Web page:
Your School. Your Paper. Since 1936.

The Suffolk Journal

Your School. Your Paper. Since 1936.

The Suffolk Journal

Your School. Your Paper. Since 1936.

The Suffolk Journal

Moving on does not always equate to giving up

Willie Nelson has come a long way. He famously lit up on the roof of the White House with Chip Carter while the latter’s father was the leader of the free world. For “health reasons,” Nelson recently quit smoking weed. 

Last  week, Senator Kamala Harris, a Democratic star whose exceptional debate performance doubled her poll numbers over the summer, announced she was pulling out of the race for the Democratic nomination for president. “My campaign for president simply doesn’t have the financial resources we need to continue,” she said in a statement.

Outside my stuffy urban bedroom, things are changing, too. There’s a shimmering layer of snow about ankle-deep on the porch. At least there was before the rain. The cats get chilly and huddle under the bed for warmth. It’s pitch black by the time my last class begins. The towers I can see from my porch suck down pockets of raw, fast wind.

My grandmother, fast approaching 95, told me when I was very young that the only constant is change. I didn’t really understand what she meant. Children don’t speak in paradoxes; wise people do. 

Almost a decade and a half later, after watching Nelson quit weed, Harris fade silently and a warm summer turn into a bitter winter, I think I’m beginning to understand.

As a rule, people are creatures of habit. They generally have some order to their lives; a wake-up time, bedtime, dinner time, lunch break, smoke break,  etc. Something in their lives, be it a relationship or habit or job or class schedule, is consistent. Most don’t recognize it, but that consistency is fueling a lot of their personal stability.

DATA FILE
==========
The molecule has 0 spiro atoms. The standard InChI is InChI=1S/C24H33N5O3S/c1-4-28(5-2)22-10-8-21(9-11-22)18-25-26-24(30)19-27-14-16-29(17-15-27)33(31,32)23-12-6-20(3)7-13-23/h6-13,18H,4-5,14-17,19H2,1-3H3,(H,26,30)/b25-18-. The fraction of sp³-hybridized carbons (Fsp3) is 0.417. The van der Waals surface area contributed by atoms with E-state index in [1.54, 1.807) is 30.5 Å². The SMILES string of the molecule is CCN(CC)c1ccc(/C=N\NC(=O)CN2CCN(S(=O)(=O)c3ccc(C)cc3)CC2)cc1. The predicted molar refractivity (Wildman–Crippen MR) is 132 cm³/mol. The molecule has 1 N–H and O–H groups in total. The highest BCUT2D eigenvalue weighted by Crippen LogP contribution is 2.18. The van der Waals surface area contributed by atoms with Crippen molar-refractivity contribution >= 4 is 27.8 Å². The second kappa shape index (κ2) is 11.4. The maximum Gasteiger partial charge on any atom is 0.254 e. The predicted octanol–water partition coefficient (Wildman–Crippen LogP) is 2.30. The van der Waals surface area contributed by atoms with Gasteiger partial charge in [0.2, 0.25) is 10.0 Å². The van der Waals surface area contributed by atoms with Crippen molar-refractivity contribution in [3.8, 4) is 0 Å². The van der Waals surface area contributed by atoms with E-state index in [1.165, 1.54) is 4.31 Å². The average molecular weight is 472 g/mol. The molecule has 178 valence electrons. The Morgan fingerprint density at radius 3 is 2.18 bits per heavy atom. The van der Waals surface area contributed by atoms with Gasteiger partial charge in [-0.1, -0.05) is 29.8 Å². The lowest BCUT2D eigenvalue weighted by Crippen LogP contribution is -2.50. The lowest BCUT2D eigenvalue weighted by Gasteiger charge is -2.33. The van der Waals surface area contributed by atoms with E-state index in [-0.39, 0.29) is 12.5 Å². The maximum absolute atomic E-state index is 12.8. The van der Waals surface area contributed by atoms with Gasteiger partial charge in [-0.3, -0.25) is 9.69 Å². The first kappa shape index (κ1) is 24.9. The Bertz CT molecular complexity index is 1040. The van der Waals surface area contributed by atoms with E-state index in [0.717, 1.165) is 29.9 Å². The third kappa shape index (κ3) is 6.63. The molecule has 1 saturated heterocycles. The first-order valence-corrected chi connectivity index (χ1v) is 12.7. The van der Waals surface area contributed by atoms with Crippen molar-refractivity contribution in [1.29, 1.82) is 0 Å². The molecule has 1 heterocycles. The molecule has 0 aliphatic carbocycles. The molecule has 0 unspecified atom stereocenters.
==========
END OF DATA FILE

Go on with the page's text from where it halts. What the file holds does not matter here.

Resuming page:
When that consistency is interrupted, it becomes fiercely noticeable. When the alcoholic stops drinking, they go into withdrawal. When the student graduates, they become nervous. Interruptions to our way of life both consciously and unconsciously interrupt the rest of our lives.

When the world tells you it’s time to move on, move on. Do not cling to a way of life that has outlived its usefulness, its productivity, its value. Humans have a tendency towards whatever we’re comfortable with; that’s why so many of us hide behind habits like serial monogamy, substance abuse, self-loathing and religion, to name a few.

The cardinal sign of maturity is the ability to move on without fear, anger and shame, to be able to let go all at once when the time is right. Not many of us — at least not me — are able to do this well the first, second, even fifth time. Learning to accept change as a constant is a life-long process. Few of us will ever master it fully.

Now more than ever, as Willie Nelson quits toking, Kamala goes back to the Senate and the snow begins to fall, we must learn to embrace change with open arms. 

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About the Contributor
Nick Viveiros, Senior Staff Writer
Nick Viveiros is a senior majoring in Politics, Philosophy & Economics and Journalism. Born and raised in Fall River, MA, he began writing for the Journal in the fall of 2016.

Nick published his first book, the poetry collection this new world, during his first semester of college. His second book, Love Across the Zodiac, was released through his company, Quequechan Press, in mid 2019.

Follow Nick on Twitter @thenickviveiros or head on over to his website,

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Moving on does not always equate to giving up